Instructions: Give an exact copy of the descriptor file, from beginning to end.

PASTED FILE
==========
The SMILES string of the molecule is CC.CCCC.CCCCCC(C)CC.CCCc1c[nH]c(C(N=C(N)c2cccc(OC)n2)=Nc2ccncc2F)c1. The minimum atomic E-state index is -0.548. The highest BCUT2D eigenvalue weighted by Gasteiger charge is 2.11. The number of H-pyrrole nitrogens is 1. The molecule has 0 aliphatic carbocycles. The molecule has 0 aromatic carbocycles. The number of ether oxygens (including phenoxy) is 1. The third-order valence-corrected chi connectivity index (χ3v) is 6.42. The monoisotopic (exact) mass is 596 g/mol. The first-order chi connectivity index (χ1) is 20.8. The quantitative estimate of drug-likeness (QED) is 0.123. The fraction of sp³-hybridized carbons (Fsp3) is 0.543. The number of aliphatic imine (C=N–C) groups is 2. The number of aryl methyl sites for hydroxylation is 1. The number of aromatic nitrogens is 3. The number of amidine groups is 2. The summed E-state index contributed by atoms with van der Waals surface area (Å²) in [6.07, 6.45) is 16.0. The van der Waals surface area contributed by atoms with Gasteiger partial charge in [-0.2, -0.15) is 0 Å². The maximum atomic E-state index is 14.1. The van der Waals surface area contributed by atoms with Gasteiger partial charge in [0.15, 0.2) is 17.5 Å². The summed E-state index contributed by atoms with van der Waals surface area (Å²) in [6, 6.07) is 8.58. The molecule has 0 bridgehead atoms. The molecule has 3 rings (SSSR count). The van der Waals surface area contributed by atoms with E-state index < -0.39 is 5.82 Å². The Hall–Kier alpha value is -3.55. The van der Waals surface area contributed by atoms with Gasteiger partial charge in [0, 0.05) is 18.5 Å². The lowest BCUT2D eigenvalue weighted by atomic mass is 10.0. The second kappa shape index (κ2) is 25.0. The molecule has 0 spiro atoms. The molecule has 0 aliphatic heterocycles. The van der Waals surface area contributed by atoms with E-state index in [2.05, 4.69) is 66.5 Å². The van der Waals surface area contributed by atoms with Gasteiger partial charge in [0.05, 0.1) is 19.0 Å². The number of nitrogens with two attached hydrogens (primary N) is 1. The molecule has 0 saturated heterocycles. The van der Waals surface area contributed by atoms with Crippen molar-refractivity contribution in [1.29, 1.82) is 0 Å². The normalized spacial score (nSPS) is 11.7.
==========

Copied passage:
The SMILES string of the molecule is CC.CCCC.CCCCCC(C)CC.CCCc1c[nH]c(C(N=C(N)c2cccc(OC)n2)=Nc2ccncc2F)c1. The minimum atomic E-state index is -0.548. The highest BCUT2D eigenvalue weighted by Gasteiger charge is 2.11. The number of H-pyrrole nitrogens is 1. The molecule has 0 aliphatic carbocycles. The molecule has 0 aromatic carbocycles. The number of ether oxygens (including phenoxy) is 1. The third-order valence-corrected chi connectivity index (χ3v) is 6.42. The monoisotopic (exact) mass is 596 g/mol. The first-order chi connectivity index (χ1) is 20.8. The quantitative estimate of drug-likeness (QED) is 0.123. The fraction of sp³-hybridized carbons (Fsp3) is 0.543. The number of aliphatic imine (C=N–C) groups is 2. The number of aryl methyl sites for hydroxylation is 1. The number of aromatic nitrogens is 3. The number of amidine groups is 2. The summed E-state index contributed by atoms with van der Waals surface area (Å²) in [6.07, 6.45) is 16.0. The van der Waals surface area contributed by atoms with Gasteiger partial charge in [-0.2, -0.15) is 0 Å². The maximum atomic E-state index is 14.1. The van der Waals surface area contributed by atoms with Gasteiger partial charge in [0.15, 0.2) is 17.5 Å². The summed E-state index contributed by atoms with van der Waals surface area (Å²) in [6, 6.07) is 8.58. The molecule has 0 bridgehead atoms. The molecule has 3 rings (SSSR count). The van der Waals surface area contributed by atoms with E-state index < -0.39 is 5.82 Å². The Hall–Kier alpha value is -3.55. The van der Waals surface area contributed by atoms with Gasteiger partial charge in [0, 0.05) is 18.5 Å². The lowest BCUT2D eigenvalue weighted by atomic mass is 10.0. The second kappa shape index (κ2) is 25.0. The molecule has 0 spiro atoms. The molecule has 0 aliphatic heterocycles. The van der Waals surface area contributed by atoms with E-state index in [2.05, 4.69) is 66.5 Å². The van der Waals surface area contributed by atoms with Gasteiger partial charge in [0.05, 0.1) is 19.0 Å². The number of nitrogens with two attached hydrogens (primary N) is 1. The molecule has 0 saturated heterocycles. The van der Waals surface area contributed by atoms with Crippen molar-refractivity contribution in [1.29, 1.82) is 0 Å². The normalized spacial score (nSPS) is 11.7.